Imputing Income for Child Support in Iowa

Learn more about the process of imputing income in Iowa and its effect on child support.

After a breakup or divorce, both parents have a continuing, legal obligation to financially support their children. Quitting one’s job or hiding income is not the answer to reducing child support. Attempts to shirk the financial responsibility to provide child support can ultimately backfire, and courts can impute income to deal with these types of situations.

This article provides a general overview of how and under what circumstances courts will impute income for child support purposes in Iowa. If you still have questions about imputing income or child support, you should contact a local family law attorney for advice.

Calculating Child Support

Iowa has state guidelines for calculating child support that should be followed unless the resulting child support award would be unjust or inappropriate. Thus, the amount of child support ordered in a case is dependent upon Iowa’s child support guidelines and the reported income of the parents. See  Child Support in Iowa  to learn more about how child support is calculated. In situations where a parent misreports their income or is voluntarily unemployed or underemployed without a medical reason, a court can increase child support by imputing income to that parent.

The  Iowa Court System  maintains a comprehensive website, which includes self-help forms and more information to assist parents who want to file a child support modification action on their own.

When Can Courts Impute Income?

A court may impute, or assign, additional income to a parent when it determines that the parent is capable of earning more than their current salary. When imputing income, a court will calculate child support based upon a parent’s earning capacity rather than actual earnings  if  the judge finds that a parent is choosing to earn less by being voluntarily underemployed or unemployed without just cause.


An underemployment situation exists when a parent could hold a higher-paying job, but is working at a job well below their abilities or education level. Likewise, a parent is underemployed when they previously earned more or they could be earning more, but he or she simply chooses not to.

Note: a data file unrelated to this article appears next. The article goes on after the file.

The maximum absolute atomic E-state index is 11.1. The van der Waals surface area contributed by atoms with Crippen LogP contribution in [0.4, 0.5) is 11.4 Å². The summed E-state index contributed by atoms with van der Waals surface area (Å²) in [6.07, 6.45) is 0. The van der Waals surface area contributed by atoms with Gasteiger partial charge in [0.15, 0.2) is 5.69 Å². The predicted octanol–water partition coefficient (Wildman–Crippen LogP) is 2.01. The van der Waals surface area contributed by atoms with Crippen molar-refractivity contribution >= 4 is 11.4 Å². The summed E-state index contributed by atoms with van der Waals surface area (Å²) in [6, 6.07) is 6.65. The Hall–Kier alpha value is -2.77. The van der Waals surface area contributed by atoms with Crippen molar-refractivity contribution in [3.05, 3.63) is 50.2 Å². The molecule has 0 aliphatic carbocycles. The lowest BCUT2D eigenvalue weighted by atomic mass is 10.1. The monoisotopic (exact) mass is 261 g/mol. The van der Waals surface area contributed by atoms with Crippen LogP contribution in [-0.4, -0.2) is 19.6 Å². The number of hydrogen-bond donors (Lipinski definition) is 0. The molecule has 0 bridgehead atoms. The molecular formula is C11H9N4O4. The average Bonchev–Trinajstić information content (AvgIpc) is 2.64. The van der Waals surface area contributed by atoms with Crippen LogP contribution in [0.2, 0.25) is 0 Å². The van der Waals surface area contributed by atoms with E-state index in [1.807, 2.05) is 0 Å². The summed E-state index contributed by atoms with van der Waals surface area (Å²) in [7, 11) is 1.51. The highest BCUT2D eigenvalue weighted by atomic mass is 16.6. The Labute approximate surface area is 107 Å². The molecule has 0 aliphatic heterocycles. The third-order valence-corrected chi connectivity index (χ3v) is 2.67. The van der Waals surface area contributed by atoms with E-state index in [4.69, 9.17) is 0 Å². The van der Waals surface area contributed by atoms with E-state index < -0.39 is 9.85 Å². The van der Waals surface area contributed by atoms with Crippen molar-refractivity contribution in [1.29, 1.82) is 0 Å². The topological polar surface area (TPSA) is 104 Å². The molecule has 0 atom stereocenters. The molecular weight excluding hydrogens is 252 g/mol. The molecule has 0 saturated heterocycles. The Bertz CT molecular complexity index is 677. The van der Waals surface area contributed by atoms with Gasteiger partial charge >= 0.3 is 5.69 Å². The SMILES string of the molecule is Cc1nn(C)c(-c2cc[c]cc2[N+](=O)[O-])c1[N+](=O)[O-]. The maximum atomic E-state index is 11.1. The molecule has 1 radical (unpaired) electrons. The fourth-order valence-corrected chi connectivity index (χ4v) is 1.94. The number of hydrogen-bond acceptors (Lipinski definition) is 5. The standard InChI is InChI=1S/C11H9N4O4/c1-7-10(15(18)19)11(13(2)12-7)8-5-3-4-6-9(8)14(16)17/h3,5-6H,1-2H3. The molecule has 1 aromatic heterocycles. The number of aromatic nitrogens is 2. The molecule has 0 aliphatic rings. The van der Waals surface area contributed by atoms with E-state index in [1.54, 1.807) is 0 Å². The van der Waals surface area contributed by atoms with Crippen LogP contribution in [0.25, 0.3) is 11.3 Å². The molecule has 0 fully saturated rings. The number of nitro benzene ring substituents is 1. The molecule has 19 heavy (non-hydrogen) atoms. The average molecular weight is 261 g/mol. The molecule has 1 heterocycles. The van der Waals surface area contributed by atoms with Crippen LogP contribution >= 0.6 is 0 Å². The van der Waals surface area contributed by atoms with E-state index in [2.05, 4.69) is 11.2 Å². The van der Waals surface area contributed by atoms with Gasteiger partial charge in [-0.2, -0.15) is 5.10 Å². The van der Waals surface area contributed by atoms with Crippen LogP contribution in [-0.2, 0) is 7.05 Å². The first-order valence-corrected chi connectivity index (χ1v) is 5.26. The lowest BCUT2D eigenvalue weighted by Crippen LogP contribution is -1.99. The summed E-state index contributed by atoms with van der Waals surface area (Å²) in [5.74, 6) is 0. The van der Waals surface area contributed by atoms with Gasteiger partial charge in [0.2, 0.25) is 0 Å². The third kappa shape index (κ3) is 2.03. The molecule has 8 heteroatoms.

The following situations are examples of underemployment that could justify the imputation of income:

  • the parent rejected a promotion
  • the parent historically earned more
  • the parent is working less than full-time (40 hours per week) without a medical or other reason, and
  • the parent delayed receiving a bonus or commission.

Voluntary Unemployment

A voluntary unemployment situation occurs when a parent is able to physically work but instead chooses not to. Voluntary unemployment situations include those where a parent quits their job, intentionally gets terminated, or is laid off and refuses or fails to make any real efforts to find a new job.

How Do Courts Decide How Much Income to Impute?

If a court determines that one parent is intentionally avoiding child support obligations through voluntary unemployment or underemployment, a court will review the parent’s employment history, among other factors, in order to determine the appropriate amount of income to impute to that parent.

A court cannot impute income to a parent at a higher salary level than what the parent previously earned. Nevertheless, in deciding how much income to impute, courts may review the following:

  • the parent’s previous earnings history
  • the parents pay stubs and tax returns for the last 5 years, and
  • Department of Labor Statistics for earnings in the same field and community.

If the unemployed or underemployed parent does not provide income information or no income information is available for the parent, a court may impute income based upon a full-time (40 hours per week) minimum wage job.


If you have other questions about imputing income for purposes of child support in Iowa, contact an experienced family law attorney for assistance.

For more information on the factors considered in child support modification actions in Iowa see Iowa Code Chapter 598, Section 21c.  

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